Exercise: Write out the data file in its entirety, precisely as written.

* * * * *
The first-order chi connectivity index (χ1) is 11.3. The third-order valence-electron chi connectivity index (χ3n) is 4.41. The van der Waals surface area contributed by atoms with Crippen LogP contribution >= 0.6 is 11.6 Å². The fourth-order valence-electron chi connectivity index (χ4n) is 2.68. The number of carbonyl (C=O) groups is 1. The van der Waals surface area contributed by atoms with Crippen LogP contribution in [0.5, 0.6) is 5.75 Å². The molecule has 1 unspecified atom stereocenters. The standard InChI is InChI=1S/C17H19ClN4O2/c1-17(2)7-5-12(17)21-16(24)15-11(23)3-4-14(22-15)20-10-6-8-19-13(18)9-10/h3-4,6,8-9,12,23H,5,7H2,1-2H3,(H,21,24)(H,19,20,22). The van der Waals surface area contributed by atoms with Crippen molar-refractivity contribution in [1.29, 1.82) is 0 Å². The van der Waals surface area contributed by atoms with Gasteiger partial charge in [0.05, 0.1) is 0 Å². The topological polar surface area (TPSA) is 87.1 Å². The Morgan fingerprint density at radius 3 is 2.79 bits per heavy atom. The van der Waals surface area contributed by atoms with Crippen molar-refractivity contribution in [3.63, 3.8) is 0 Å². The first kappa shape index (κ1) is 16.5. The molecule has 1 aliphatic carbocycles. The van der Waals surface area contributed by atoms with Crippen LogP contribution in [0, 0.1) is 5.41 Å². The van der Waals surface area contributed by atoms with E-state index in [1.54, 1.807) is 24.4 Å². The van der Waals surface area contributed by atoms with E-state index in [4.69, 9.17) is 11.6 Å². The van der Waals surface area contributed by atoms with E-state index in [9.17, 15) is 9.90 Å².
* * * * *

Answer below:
The first-order chi connectivity index (χ1) is 11.3. The third-order valence-electron chi connectivity index (χ3n) is 4.41. The van der Waals surface area contributed by atoms with Crippen LogP contribution >= 0.6 is 11.6 Å². The fourth-order valence-electron chi connectivity index (χ4n) is 2.68. The number of carbonyl (C=O) groups is 1. The van der Waals surface area contributed by atoms with Crippen LogP contribution in [0.5, 0.6) is 5.75 Å². The molecule has 1 unspecified atom stereocenters. The standard InChI is InChI=1S/C17H19ClN4O2/c1-17(2)7-5-12(17)21-16(24)15-11(23)3-4-14(22-15)20-10-6-8-19-13(18)9-10/h3-4,6,8-9,12,23H,5,7H2,1-2H3,(H,21,24)(H,19,20,22). The van der Waals surface area contributed by atoms with Crippen molar-refractivity contribution in [1.29, 1.82) is 0 Å². The van der Waals surface area contributed by atoms with Gasteiger partial charge in [0.05, 0.1) is 0 Å². The topological polar surface area (TPSA) is 87.1 Å². The Morgan fingerprint density at radius 3 is 2.79 bits per heavy atom. The van der Waals surface area contributed by atoms with Crippen molar-refractivity contribution in [3.63, 3.8) is 0 Å². The first kappa shape index (κ1) is 16.5. The molecule has 1 aliphatic carbocycles. The van der Waals surface area contributed by atoms with Crippen LogP contribution in [0, 0.1) is 5.41 Å². The van der Waals surface area contributed by atoms with E-state index in [1.54, 1.807) is 24.4 Å². The van der Waals surface area contributed by atoms with E-state index in [4.69, 9.17) is 11.6 Å². The van der Waals surface area contributed by atoms with E-state index in [9.17, 15) is 9.90 Å².